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Programming Government United States Technology

Code For America: 'The Peace Corps For Geeks' 58

Posted by Soulskill
from the with-moderately-less-malaria dept.
rjmarvin writes "Cities are taking coding to the streets through projects like Code for America and CityNext, working with governments on multiple levels to better serve constituents with mobile and cloud technologies. The 'Peace Corps for geeks' is using technology to make everyday life in cities run more smoothly, providing a way to 'connect technologists and designers with their government to solve important problems and reimagine how government could work.'"
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Code For America: 'The Peace Corps For Geeks'

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  • Geekcorps? (Score:4, Interesting)

    by theNAM666 (179776) on Saturday August 31, 2013 @02:17PM (#44725365)

    Worth a mention:

    http://www.iesc.org/geekcorps [iesc.org]

  • Fixed that for you.

    Although I don't believe it.

    • by girlintraining (1395911) on Saturday August 31, 2013 @02:53PM (#44725577)

      I know you're being sarcastic here, and let me say -- I Approve. But, beneath sarcasm is usually a helping of truth and what you say is no different.

      We laughed our collective asses off so hard we pissed ourselves when Gen Y tried Kony 2012 [wikipedia.org] on Facebook and Youtube as a way to solve the problems of mass genocide in a third world country. Yup. They actually believed that copy-pasting a video clip and some crappy mspaint-edited bitmaps was going to lick that whole 'world peace' thing.

      And now we're having "Code for America"... and suddenly everyone's acting all serious about it. The government doesn't need to be "reimagined". It needs to be rebuilt. It's got way too many defective components -- corrupt politicians, rich people who build massive computer networks for the sole purpose of targeted advertising (Obama and Romney both did. Obama succeeded; Romney imploded on the launch pad -- so I don't wanna hear anything about conservatives or liberals blah blah. They both did it. Deal.), we've got a bill under consideration in Congress where the only way anyone feels comfortable voting for it is if they're promised their vote will be anonymous until after they're dead, because it could affect the interests of the people who fund campaigns. I mean, guys, if this isn't a red flag, I don't know what is.

      At all levels of government, there is stark and obvious signs of corruption -- your vote is largely meaningless. You're being asked to choose between Candidate A; "I am for those things which Candidate B is only slightly less enthusiastic about", and Candidate B; "I am in favor of things slightly different than that of Candidate A!" ... It's like choosing between coffee dispensed from the left pot, or coffee dispensed from the right pot. It's the same. Fucking. Coffee.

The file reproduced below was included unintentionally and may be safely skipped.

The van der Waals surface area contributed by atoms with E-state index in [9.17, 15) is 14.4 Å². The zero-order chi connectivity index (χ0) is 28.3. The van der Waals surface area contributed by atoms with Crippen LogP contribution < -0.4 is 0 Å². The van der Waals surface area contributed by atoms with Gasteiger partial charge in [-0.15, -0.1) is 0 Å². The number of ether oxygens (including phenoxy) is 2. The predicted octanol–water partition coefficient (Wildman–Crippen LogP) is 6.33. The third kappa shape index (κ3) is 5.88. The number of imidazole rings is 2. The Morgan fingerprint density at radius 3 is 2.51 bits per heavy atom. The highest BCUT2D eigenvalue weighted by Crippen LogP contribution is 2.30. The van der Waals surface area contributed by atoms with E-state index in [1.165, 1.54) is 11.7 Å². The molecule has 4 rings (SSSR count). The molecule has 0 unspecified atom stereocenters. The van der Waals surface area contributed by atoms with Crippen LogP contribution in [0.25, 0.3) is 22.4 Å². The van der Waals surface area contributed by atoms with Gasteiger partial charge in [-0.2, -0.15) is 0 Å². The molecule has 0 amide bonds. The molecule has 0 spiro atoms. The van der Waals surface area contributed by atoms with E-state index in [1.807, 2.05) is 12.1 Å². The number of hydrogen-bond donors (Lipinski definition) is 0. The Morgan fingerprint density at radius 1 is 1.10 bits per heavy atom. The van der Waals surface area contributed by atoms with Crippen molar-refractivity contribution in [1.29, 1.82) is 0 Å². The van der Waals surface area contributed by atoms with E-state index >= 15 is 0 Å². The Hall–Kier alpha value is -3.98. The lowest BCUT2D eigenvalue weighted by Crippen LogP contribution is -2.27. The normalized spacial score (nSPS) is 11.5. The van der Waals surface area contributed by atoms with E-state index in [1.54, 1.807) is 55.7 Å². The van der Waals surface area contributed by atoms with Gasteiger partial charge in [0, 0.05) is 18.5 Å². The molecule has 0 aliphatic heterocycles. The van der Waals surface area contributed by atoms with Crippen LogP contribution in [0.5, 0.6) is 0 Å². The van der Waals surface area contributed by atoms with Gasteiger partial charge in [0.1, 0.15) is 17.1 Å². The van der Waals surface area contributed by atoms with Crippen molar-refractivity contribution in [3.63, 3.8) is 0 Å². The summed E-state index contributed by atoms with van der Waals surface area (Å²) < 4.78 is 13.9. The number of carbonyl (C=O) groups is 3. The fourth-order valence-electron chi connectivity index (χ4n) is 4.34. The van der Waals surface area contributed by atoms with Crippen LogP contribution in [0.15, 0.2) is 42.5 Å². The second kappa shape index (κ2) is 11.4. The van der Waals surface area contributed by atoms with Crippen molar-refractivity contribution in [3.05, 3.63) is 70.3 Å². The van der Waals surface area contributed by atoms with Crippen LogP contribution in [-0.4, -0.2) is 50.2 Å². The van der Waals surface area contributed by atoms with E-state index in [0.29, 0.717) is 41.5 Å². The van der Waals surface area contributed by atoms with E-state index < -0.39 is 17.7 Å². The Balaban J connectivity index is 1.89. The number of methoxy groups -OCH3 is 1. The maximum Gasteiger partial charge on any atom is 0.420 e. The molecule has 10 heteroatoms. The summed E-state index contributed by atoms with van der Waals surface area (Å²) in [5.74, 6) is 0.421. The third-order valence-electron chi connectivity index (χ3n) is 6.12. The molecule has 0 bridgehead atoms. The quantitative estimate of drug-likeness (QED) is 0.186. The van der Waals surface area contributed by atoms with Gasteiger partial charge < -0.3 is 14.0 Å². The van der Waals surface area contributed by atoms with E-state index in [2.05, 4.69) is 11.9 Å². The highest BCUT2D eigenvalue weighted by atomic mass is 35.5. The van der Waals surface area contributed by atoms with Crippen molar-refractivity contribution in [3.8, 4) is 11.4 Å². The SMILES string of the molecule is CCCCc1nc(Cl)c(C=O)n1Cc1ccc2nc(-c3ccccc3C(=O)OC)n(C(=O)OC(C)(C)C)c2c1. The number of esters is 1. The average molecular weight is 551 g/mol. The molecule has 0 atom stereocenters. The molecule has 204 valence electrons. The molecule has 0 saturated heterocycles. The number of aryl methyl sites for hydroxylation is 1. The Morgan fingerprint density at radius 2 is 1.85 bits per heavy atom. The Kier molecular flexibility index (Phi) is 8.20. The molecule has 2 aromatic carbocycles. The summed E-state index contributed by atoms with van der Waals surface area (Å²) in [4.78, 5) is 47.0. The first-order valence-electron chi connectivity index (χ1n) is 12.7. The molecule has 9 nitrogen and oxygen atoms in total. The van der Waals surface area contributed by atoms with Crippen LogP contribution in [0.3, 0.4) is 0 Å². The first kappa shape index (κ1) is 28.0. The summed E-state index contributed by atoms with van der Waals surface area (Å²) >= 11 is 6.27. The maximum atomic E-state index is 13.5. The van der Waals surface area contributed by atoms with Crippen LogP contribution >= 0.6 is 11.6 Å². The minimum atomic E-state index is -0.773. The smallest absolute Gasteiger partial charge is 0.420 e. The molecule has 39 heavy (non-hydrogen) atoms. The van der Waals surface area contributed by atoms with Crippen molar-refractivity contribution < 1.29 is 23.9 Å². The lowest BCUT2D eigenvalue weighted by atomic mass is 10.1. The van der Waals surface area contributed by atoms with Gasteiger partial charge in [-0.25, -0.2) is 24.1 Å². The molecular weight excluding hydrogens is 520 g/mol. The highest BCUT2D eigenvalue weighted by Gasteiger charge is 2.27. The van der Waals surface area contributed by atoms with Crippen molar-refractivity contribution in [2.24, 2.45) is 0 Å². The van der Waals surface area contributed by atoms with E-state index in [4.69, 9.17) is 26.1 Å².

And everyone knows this. No amount of "reimagining" or "clouding the intarwebs" is going to fix this. In fact, the only way to achieve the ambitious goals these people think a few ipads will accomplish is mass armed insurrection. I'm talking bullets, bodies, military tanks crushing people's houses, fire, looting... all that shit. But peacefully talking about it over (wait for it)... the internet? Please.

      I don't know how much clearer I can be on this point:

      You can't solve people problems with technology.

      You solve people problems with people.

      The end.

      • I don't disagree with anything you say.

        The whole "thing" reminds me of how the children in the old "Our Gang" film shorts (this is the 30s and 40s kids!) would "solve" problems. They would get together after they learned Miss Crabtree (the antecedent for Mrs. Crabapple in the Simpsons) was losing her job or some such thing. They could never figure out what to do BUT they ultimately decided they could put on a variety show to raise money for... whatever. They think by doing anything they are doing something.

      • And in fact my daughter and I have been having this same conversation lately. I'm actually happy she's a philosophy major.

        • by girlintraining (1395911) on Saturday August 31, 2013 @03:34PM (#44725801)

          And in fact my daughter and I have been having this same conversation lately. I'm actually happy she's a philosophy major.

          Your daughter, probably the same age as my sister. I wrote this to her, and by extension, her generation, not long ago. I'm reposting it here as free to share, provided you properly attribute it to me;

          Dear Younger Generation,
           
          I'm from the generation that created your ipads, and your internet, and your webpages. I was around before the internet (which to you, is probably the same as saying I was around before the last dinosaurs died out), before cell phones, and I know that the "save icon" used to be a real thing -- they were called floppies. They were like pen drives, only flatter, and easier to break.